In the past, renewables faced two major barriers when it came to investment – appetite, and cost. Many investors were put off by what they perceived to be the uncertainty of renewables projects. Energy storage, and transmission and siting challenges were often listed as problems and, quite simply, backers were more comfortable with the familiarity of fossil fuels. Thankfully, change has come. These days, green finance is not only becoming routine, but research by HSBC shows that 68% of global investors are planning to increase their low carbon investments.
Capital costs for renewables sometimes seem high. However, the majority of the finance is called for at the build stage and, once up and running, plants are extremely cheap to operate. If costs are assessed over the lifespan of the facility, wind and solar offer one of the most cost-efficient options for energy generation. Add to this the fact that capital costs for hardware such as photovoltaic modules (which dropped by 80% in 10 years) have fallen solidly year on year, and the investment looks much more appealing.
Where fossil fuel technologies operate within an established array of infrastructure and skill, renewables – which tend to be smaller scale, decentralised operations – are relatively new technologies which also require connecting up to wider infrastructures. A growing army of expertise and rapid advances in equipment are overcoming these challenges and helping to make renewables a viable financial proposition.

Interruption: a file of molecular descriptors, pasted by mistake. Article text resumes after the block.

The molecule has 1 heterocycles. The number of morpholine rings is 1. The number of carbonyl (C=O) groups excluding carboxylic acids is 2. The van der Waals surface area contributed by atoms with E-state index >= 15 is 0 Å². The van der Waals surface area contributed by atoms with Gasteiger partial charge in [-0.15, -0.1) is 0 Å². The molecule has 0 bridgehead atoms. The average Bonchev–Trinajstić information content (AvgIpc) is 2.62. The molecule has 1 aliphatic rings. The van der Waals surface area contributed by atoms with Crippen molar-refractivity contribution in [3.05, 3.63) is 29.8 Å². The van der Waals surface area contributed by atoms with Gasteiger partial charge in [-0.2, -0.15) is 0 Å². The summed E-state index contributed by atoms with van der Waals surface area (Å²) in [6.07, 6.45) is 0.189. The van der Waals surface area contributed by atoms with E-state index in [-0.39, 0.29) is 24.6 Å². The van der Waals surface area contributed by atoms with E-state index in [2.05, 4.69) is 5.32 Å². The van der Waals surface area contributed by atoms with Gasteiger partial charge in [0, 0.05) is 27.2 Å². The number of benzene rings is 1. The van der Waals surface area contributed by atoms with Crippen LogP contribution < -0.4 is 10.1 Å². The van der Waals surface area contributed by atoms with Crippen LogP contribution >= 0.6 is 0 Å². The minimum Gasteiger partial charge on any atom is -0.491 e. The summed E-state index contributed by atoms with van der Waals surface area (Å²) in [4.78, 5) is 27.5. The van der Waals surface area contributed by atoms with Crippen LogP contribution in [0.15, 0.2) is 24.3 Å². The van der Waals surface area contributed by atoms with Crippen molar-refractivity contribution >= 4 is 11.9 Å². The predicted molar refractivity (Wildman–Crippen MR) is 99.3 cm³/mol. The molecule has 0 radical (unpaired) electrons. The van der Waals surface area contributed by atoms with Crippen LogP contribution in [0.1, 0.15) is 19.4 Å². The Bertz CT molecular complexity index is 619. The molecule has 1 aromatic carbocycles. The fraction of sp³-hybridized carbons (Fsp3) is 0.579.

According to a report from the World Economic Forum, solar and wind have already achieved parity with fossil fuels in more than 30 countries. Ten years ago, solar generation cost around $600 per MWh, compared with $100 for coal and natural gas. Today, solar has reduced its costs to $100, with wind at $50 – half the cost of established fossil fuels.
At some point in the 2020s, newly installed renewable projects are expected to undercut the cost of producing electricity from traditional plants, at which point there is likely to be an even faster swing to clean energy.
This could be the incentive needed to drive change in the UK which, despite making impressive inroads to carbon reduction, is still falling short of its legally-binding climate change targets.
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